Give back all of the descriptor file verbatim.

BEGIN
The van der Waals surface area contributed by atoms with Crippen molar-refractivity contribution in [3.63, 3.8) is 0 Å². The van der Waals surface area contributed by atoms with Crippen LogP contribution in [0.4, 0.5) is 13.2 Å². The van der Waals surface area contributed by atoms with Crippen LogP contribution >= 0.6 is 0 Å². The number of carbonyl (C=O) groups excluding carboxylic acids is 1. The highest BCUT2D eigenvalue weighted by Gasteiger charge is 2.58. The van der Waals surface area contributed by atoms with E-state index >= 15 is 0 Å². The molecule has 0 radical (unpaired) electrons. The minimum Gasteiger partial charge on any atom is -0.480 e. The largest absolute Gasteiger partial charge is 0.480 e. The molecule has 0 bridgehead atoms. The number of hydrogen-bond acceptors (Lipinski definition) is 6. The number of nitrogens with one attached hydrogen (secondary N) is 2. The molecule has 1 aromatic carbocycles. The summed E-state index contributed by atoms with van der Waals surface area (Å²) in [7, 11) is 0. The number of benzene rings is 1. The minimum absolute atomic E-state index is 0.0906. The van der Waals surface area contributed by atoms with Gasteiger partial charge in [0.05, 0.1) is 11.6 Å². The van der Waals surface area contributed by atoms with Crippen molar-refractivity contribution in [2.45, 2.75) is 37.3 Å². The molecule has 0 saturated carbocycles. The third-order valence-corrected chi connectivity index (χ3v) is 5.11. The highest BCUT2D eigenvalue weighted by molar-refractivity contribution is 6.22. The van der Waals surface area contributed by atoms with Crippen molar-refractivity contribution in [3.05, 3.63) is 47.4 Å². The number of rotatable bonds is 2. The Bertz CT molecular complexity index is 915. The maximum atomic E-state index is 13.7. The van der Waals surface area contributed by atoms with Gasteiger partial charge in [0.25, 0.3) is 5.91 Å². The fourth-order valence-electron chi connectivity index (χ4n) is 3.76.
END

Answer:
The van der Waals surface area contributed by atoms with Crippen molar-refractivity contribution in [3.63, 3.8) is 0 Å². The van der Waals surface area contributed by atoms with Crippen LogP contribution in [0.4, 0.5) is 13.2 Å². The van der Waals surface area contributed by atoms with Crippen LogP contribution >= 0.6 is 0 Å². The number of carbonyl (C=O) groups excluding carboxylic acids is 1. The highest BCUT2D eigenvalue weighted by Gasteiger charge is 2.58. The van der Waals surface area contributed by atoms with E-state index >= 15 is 0 Å². The molecule has 0 radical (unpaired) electrons. The minimum Gasteiger partial charge on any atom is -0.480 e. The largest absolute Gasteiger partial charge is 0.480 e. The molecule has 0 bridgehead atoms. The number of hydrogen-bond acceptors (Lipinski definition) is 6. The number of nitrogens with one attached hydrogen (secondary N) is 2. The molecule has 1 aromatic carbocycles. The summed E-state index contributed by atoms with van der Waals surface area (Å²) in [7, 11) is 0. The number of benzene rings is 1. The minimum absolute atomic E-state index is 0.0906. The van der Waals surface area contributed by atoms with Gasteiger partial charge in [0.05, 0.1) is 11.6 Å². The van der Waals surface area contributed by atoms with Crippen molar-refractivity contribution in [2.45, 2.75) is 37.3 Å². The molecule has 0 saturated carbocycles. The third-order valence-corrected chi connectivity index (χ3v) is 5.11. The highest BCUT2D eigenvalue weighted by molar-refractivity contribution is 6.22. The van der Waals surface area contributed by atoms with Crippen molar-refractivity contribution in [3.05, 3.63) is 47.4 Å². The number of rotatable bonds is 2. The Bertz CT molecular complexity index is 915. The maximum atomic E-state index is 13.7. The van der Waals surface area contributed by atoms with Gasteiger partial charge in [0.25, 0.3) is 5.91 Å². The fourth-order valence-electron chi connectivity index (χ4n) is 3.76.